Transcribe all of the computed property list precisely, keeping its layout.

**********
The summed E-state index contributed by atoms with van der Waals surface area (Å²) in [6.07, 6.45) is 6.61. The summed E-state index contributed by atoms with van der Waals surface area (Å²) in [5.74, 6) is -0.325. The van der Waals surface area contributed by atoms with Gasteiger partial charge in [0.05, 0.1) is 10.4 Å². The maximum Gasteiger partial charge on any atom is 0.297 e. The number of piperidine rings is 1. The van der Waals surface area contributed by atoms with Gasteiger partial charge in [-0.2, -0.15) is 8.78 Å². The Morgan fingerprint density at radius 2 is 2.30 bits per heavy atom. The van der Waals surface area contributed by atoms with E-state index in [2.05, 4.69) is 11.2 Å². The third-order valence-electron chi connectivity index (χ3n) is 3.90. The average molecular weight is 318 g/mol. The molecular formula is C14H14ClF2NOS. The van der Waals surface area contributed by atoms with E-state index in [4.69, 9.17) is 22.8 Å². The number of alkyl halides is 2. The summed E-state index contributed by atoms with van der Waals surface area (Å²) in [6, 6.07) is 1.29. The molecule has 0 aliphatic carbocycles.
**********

The summed E-state index contributed by atoms with van der Waals surface area (Å²) in [6.07, 6.45) is 6.61. The summed E-state index contributed by atoms with van der Waals surface area (Å²) in [5.74, 6) is -0.325. The van der Waals surface area contributed by atoms with Gasteiger partial charge in [0.05, 0.1) is 10.4 Å². The maximum Gasteiger partial charge on any atom is 0.297 e. The number of piperidine rings is 1. The van der Waals surface area contributed by atoms with Gasteiger partial charge in [-0.2, -0.15) is 8.78 Å². The Morgan fingerprint density at radius 2 is 2.30 bits per heavy atom. The van der Waals surface area contributed by atoms with E-state index in [2.05, 4.69) is 11.2 Å². The third-order valence-electron chi connectivity index (χ3n) is 3.90. The average molecular weight is 318 g/mol. The molecular formula is C14H14ClF2NOS. The van der Waals surface area contributed by atoms with E-state index in [4.69, 9.17) is 22.8 Å². The number of alkyl halides is 2. The summed E-state index contributed by atoms with van der Waals surface area (Å²) in [6, 6.07) is 1.29. The molecule has 0 aliphatic carbocycles.